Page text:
June 20, 2014

On the Anatomy of the Military Crisis in Ukraine

Support from pro-Russian activists has not been strong, while an increasing number of Ukrainians are ready to fight for their country.

On 27 May three months had passed since “unknown little green men” seized Crimean government buildings and set in motion a chain of events that has been characterised as the most serious challenge to European security since the end of the Cold War. At first glance something rather extraordinary has taken place in Ukraine. Russia annexed Crimea practically without firing a shot, and an army group of more than 20,000 Ukrainian military and navy personnel that was stationed there offered little resistance.
The events left the impression of a very skilful operation executed by Russian Special Operations Forces. This can be also described as the views of Valery Gerasimov (Chief of the General Staff of the Russian Armed Forces), put into practice, as he believes that asymmetric and indirect action can be more effective than the traditional deployment of armed forces. It is not disputed that the Russian Federation demonstrated determination when it used military might against its neighbour and attacked it fast and with cunning, but it is still worth looking at the activities of both sides during these events. This will help us understand how big a part Russia’s growing military power had in events and to what extent the chaos and internal weakness caused by the transfer of power in Ukraine was favourable to military intervention.
From a military perspective, Russian actions  against Ukraine can be divided into two parts. At noon on 26 February, President Putin announced an unexpected military exercise involving about 150,000 men to intimidate Ukraine and create a constant threat of war. OSCE member states were informed about the already ongoing exercise in accordance with the 2011 Vienna Document, but any connection between the exercise and President Viktor Yanukovych’s removal from office that had taken place just a few days earlier was denied. According to the Ukrainian Ministry of Defence, an estimated 60,000 Russian soldiers were near the country’s eastern border by mid-March, and by the end of March that army group was fully combat-ready.
News was received of staffs being created to guide military operations and  open a field hospital . To frighten the Ukrainian leadership and stop anti-terrorist operations in the east of the country, exercises for different armed services were organised near the border (on 11 March, 24 April and 30 April) and forces were moved directly to the border (on 30–31 March and 24 April). With a few changes, the Russian army group remained nearthe Ukrainian border from 19 to 21 May, after which President Putin gave the order for units to return to their permanent locations; the first trainloads of troops started to move away from the border.
The annexation of Crimea also started with an alert exercise for Russian units. In order to retain the element of surprise, Russia followed the provisions of the Vienna Document, according to which a state does not have to inform other countries about starting unexpected exercises that do not last more than 72 hours. At 04.00 on 27 February, President Putin gave an order to begin an exercise on the Black Sea with more than 36 warships and 7,000 military servicemen, including members of Russia’s rapid reaction forces, airborne forces, marine corps and Main [military] Intelligence Directorate (GRU).1 Russian troops entered the Supreme Council (parliament) and government buildings of the Autonomous Republic of Crimea a little more than an hour later and placed these under their control. 48 hours after the start of the operation, 2,200 Russian servicemen had been brought to Crimea, monitoring and restricting the activities of the Ukrainian armed forces while preparing to take over Ukrainian bases and warships.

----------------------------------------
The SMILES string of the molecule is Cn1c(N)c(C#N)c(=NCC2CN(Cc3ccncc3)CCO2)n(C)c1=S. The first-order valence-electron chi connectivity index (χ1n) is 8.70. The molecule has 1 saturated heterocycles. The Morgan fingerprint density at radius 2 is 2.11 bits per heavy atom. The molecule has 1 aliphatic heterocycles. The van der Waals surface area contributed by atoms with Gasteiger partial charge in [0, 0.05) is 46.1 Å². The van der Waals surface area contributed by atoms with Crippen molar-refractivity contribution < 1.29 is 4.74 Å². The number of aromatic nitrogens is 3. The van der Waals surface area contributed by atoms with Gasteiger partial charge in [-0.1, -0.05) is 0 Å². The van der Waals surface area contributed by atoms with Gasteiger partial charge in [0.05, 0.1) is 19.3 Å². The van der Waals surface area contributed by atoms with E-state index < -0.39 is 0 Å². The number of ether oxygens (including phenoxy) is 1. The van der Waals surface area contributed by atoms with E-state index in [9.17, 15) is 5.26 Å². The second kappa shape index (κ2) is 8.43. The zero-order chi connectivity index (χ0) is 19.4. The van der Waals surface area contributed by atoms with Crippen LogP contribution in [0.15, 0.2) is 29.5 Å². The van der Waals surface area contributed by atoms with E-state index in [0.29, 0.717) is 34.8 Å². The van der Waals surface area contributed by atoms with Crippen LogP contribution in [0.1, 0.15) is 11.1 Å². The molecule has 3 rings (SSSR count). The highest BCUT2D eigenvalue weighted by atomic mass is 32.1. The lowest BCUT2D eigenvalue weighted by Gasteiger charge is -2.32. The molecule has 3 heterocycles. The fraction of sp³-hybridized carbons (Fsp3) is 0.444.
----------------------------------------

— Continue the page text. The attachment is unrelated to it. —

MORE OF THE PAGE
So far, very little has been published about how the Ukrainian armed forces reacted to the Russian Special Forces as they arrived at the parliament and government buildings. The media gave the impression that units simply stayed in their barracks and ships in ports, while nothing was done. It has been heard from sources close to the Ukrainian power structure that the leadership of the Ukrainian navy and the Crimea army group actually did react to these events with a clear understanding of the situation and of the necessary steps to be taken. According to this account, naval commanders decided to send their warships to sea; meanwhile,  the Ukrainian army  started to put governmental buildings under their protection and block connecting routes on the Crimean peninsula. These countermeasures were allegedly ended by an order from Kyiv for the ships to stay in port and the troops “not to submit to provocations”.2 The former Ukrainian Minister of Defence, Ihor Tenyukh, has claimed that it was the previous Chief of the General Staff, Admiral Yuriy Ilyin, who ordered the Ukrainian ships already at sea to return to port, after which the Russian navy blockaded them by sinking obsolete vessels in the mouth of the bay.  
An exercise organised by the Ukrainian Crimea army group in October 2013 speaks in favour of the military’s correct situation assessment and attempts at resistance. During this exercise, the 36th Coastal Defence Brigade’s battle group simulated the finding and destroying of enemy troops equipped with light armoured vehicles—the very enemy forces said to have taken over Ukrainian government buildings. Only a few months later, Russia’s “little green men” were moving around on the Crimean peninsula in trucks, Tigr infantry mobility vehicles and BTR-80 and BTR-82 armoured personnel carriers, occupying and securing different target locations.